Swindling continued doing personal training – starting as early as 5am and going until early evening – and then going straight to his baseball workouts.
After a while, his arm started coming back, and he solicited the input of a Miami Marlins scout who had followed him during his high school career. The scout, though, told him that his age was against him.
“I was 24 by then and wouldn’t have had a really high ceiling, so I probably had no shot at getting signed by a major league team,” he said.
But he soon learned that he still had a shot at a baseball career, just not the standard one. A friend who had just returned from playing in Sweden put a bug in his ear about playing in Europe.
“My ears perked up when he told me that,” Swindling said. “When you think of guys playing overseas, you think of places like Japan, Korea, Australia or Latin America,” he said, “but my friend said there were a lot more opportunities overseas than people realize.”
He began his foreign odyssey in Germany in 2017 as a player/coach, followed with winter ball in Argentina, returned to Germany as player/coach the following season, spent the 2018-19 winter in Australia, went to Slovenia last year, and then coached youth teams in New Zealand over the past winter. He still has some shoulder pain – always will – but it’s now manageable with regular stretching and strengthening exercises.
Swindling was to have played in Austria in 2020, but Covid-19 upended that, and he’s been working and training in Eugene, where his parents, brother and other family members still live. The plan is to play in Austria this year if things return to something resembling normal.
“I was supposed to be here for nine days, but it’s turned into seven months,” he said with a laugh just prior to the holidays. “All my family still lives here, and they’d like me to be closer, but they’ve been extremely supportive of the path I’ve taken.”
Some of his stops along that path – particularly Slovenia – might seem odd choices for a baseball player, but the more one knows about Swindling, the more logical it seems. Baseball is a passion for him, but so is the rest of life.
“Will loves traveling and baseball, so this is a great fit for him,” Mary Swindling said. “He does well in situations in which he knows nothing and knows no one. He’ll just go out there and start talking to people and learning. Doing what he’s doing is thrilling for him.”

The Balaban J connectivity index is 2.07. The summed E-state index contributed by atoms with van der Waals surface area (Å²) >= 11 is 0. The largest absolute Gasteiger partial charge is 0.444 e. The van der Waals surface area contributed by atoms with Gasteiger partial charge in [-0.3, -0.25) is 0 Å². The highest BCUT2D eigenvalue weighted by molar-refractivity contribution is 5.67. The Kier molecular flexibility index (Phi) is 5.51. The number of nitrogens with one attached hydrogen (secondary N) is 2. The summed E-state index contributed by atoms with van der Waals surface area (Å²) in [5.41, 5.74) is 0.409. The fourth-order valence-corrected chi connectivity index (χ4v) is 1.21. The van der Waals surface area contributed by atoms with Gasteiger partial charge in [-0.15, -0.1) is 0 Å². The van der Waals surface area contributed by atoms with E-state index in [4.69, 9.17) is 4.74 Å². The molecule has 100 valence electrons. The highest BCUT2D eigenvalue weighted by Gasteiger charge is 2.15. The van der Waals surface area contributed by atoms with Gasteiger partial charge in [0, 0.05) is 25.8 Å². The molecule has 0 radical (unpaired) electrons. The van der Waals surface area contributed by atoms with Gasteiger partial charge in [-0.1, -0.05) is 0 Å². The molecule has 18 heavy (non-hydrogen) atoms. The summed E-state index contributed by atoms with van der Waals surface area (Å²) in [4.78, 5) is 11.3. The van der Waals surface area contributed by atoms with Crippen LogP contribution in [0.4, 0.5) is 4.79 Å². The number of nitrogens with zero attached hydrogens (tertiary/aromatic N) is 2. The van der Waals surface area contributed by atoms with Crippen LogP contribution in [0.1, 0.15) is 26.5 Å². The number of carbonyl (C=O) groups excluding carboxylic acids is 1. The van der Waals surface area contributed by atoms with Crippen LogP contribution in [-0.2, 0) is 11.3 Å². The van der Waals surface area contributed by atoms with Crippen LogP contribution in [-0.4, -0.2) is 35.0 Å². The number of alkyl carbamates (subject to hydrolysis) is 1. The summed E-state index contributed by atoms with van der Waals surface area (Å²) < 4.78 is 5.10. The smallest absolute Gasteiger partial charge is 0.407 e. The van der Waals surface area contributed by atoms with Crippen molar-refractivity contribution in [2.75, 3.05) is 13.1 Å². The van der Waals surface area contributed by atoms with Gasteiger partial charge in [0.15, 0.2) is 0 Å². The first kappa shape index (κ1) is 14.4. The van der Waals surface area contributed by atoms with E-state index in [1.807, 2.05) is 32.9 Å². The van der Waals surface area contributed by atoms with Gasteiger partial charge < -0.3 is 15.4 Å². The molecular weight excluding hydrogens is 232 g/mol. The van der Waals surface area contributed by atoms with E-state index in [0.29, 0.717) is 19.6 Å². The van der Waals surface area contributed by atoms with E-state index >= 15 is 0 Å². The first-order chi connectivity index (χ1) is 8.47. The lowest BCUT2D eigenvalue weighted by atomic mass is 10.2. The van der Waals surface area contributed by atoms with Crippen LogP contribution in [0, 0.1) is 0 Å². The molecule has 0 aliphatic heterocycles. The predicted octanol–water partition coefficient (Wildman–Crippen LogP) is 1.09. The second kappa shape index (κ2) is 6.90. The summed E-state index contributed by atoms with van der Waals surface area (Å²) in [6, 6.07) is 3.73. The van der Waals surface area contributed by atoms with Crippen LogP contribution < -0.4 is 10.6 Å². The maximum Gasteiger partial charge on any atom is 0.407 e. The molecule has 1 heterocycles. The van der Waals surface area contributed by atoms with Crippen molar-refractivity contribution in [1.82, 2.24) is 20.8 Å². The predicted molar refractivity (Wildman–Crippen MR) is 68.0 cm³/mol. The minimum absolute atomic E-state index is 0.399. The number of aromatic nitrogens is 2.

“When I first went to Germany, it was a very low-level league, but I had a great time . . . I was just so happy to be back on a baseball field,” he said. “I loved the region, and I had a great host family that I’m still in regular contact with. I haven’t regretted that decision for a moment. The same was true in Australia and the other places I’ve been. I’ve made so many connections and had opportunities to hike, explore and see many things I wouldn’t have had otherwise. Playing at a high level is great, and that was my focus at first, but the travel aspect makes it a real adventure.”
In fact, he had an offer to play in the top French league in 2019, but a last-minute chance to go to Slovenia – hardly a baseball hotbed – won out.
“As soon as I learned that the league was spread over Slovenia, Slovakia, Serbia, Hungary and Croatia, I had to go there. It was such a cool experience.”
Tim Brown, a pitcher and Swindling’s teammate in Slovenia, said, “Will always has a positive outlook. He embraces things and takes them for what they are. We clicked right away as players and adventurers. We might go to a gym in the morning, do some exploring in the afternoon, and then baseball later. Once, we had an off-day in Serbia and spent the whole day walking around Belgrade.
“And, of course, he’s a really good player, too,” Brown said with a chuckle. “As a pitcher, you feel really confident with him behind the plate. And he can really hit. He’d go 4-4 in a game with all doubles, and the Slovenian guys would say, ‘What?? No home runs?!’”
As for the future, at least the near team, Swindling’s plan is to continue doing what he’s doing.
Play maybe three to five more years, and then, well, probably something that will keep him in Europe. Coaching is a possibility, as is personal training, and he and Brown have floated the idea of some day opening a European baseball academy.
In short, who knows?
“I’m in awe of how things have worked out to this point, and I can’t wait to see what the future holds,” he said. “I may not be playing at the highest level, but if I’m happy and having a good time, that’s bigger than baseball in a way.”